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DAF Diversity and Decolonising

After three intense and generative years of weekly meetings, the small group of Deep Adaptation Volunteers who convened the DAF Diversity and Decolonising Circle have shifted to new roles in Deep Adaptation and wider global projects around decolonising, antiracism and diversity. We have decided to dissolve the small container we initially created for these conversations, the D&D Circle.

We plan to continue working on decolonising ourselves, supporting BIPoC participation and encouraging diversity across the Deep Adaptation Forum spaces. We intend to take our learning and questions, as seeds and creative opportunities, into the wider Deep Adaptation project, and other collapse-aware communities.

We believe the time is right to widen the group continuing this work in the Deep Adaptation Forum. This work continues to be all of ours to do. We know many DAF members are already leaning into this broad field encompassing social justice and the desire for a kinder, more inclusive society, in ways appropriate to their local and online communities, deepening their personal inner learning. As this Circle dissolves, we invite others to sign up to the following related projects within DAF [list of links below] and to initiate their own projects and groups. 

The DAF Weavers Circle commits to championing topics related to diversity, plurality, and decolonising to reduce harm in our network. Please get in touch with them individually or collectively if you wish to discuss any related matters.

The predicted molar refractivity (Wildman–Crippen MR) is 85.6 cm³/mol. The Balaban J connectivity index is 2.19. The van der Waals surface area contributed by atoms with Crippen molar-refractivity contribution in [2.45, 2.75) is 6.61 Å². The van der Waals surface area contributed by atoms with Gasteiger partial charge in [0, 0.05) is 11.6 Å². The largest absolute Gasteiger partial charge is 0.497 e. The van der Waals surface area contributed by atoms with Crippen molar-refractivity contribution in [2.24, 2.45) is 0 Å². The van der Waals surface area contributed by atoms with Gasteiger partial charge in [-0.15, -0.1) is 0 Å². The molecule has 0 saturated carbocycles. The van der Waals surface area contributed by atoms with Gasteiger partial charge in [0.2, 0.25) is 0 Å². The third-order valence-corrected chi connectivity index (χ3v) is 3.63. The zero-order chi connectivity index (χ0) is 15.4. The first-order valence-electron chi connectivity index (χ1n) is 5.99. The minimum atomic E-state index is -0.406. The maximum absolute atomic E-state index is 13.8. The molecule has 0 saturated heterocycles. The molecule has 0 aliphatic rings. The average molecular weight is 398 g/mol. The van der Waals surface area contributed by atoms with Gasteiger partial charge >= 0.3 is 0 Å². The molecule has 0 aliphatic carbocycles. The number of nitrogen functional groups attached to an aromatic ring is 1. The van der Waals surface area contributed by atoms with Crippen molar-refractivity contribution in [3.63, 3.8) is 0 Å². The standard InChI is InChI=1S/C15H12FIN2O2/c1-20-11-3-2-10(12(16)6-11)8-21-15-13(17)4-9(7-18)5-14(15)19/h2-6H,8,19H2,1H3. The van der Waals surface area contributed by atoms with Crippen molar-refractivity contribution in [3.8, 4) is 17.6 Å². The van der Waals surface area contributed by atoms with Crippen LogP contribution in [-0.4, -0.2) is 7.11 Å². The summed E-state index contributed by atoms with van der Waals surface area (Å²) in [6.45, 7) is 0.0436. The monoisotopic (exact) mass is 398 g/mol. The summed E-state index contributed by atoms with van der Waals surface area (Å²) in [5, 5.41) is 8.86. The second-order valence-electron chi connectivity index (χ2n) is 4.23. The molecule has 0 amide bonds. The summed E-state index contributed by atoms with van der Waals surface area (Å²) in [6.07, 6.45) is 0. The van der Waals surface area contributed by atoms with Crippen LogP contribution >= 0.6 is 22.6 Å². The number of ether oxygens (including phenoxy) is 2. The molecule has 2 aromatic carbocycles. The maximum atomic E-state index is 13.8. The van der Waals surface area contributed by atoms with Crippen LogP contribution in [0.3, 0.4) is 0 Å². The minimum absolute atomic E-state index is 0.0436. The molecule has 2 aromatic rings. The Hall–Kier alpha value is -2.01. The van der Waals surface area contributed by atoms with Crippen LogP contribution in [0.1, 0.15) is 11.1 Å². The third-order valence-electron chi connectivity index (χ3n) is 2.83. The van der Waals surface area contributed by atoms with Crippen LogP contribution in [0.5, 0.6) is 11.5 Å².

This is the work of each of us, for generations to come. We are so grateful for the Circle’s support and encouragement to step into this deep learning.

Related projects in DAF:

Useful resources:

What follows is the D&D circle’s mission statement as it was last formulated.

This circle is convened by a team of volunteers in the Deep Adaptation movement. Our purpose is to find ways to reflect on and address the main forms of separation and oppression that characterise our modern industrial societies. This includes, in no particular order: patriarchy; white supremacy; and the desacralization of nature. 

We recognise that we inevitably carry these mindsets with us into the Deep Adaptation movement and spaces. Our goal is to address them, in order to become more in alignment with the Deep Adaptation Forum (DAF)’s mission of embodying and enabling loving responses to our predicament.

We take action by convening workshops and training sessions, but also by creating spaces in which to share insights on these topics with one another and with people beyond our circle. These learning spaces help us pursue our mission, individually and collectively, both within and outside DAF.

What is this work (really) about?

Through creative, compassionate, and self-reflective conversations and initiatives, we aim to address structural social injustice, and interrupt harmful ways of being in all contexts of our lives. In doing so, we wish to bring about more collective healing and wellbeing in our lives, and within the organizations and networks we are part of.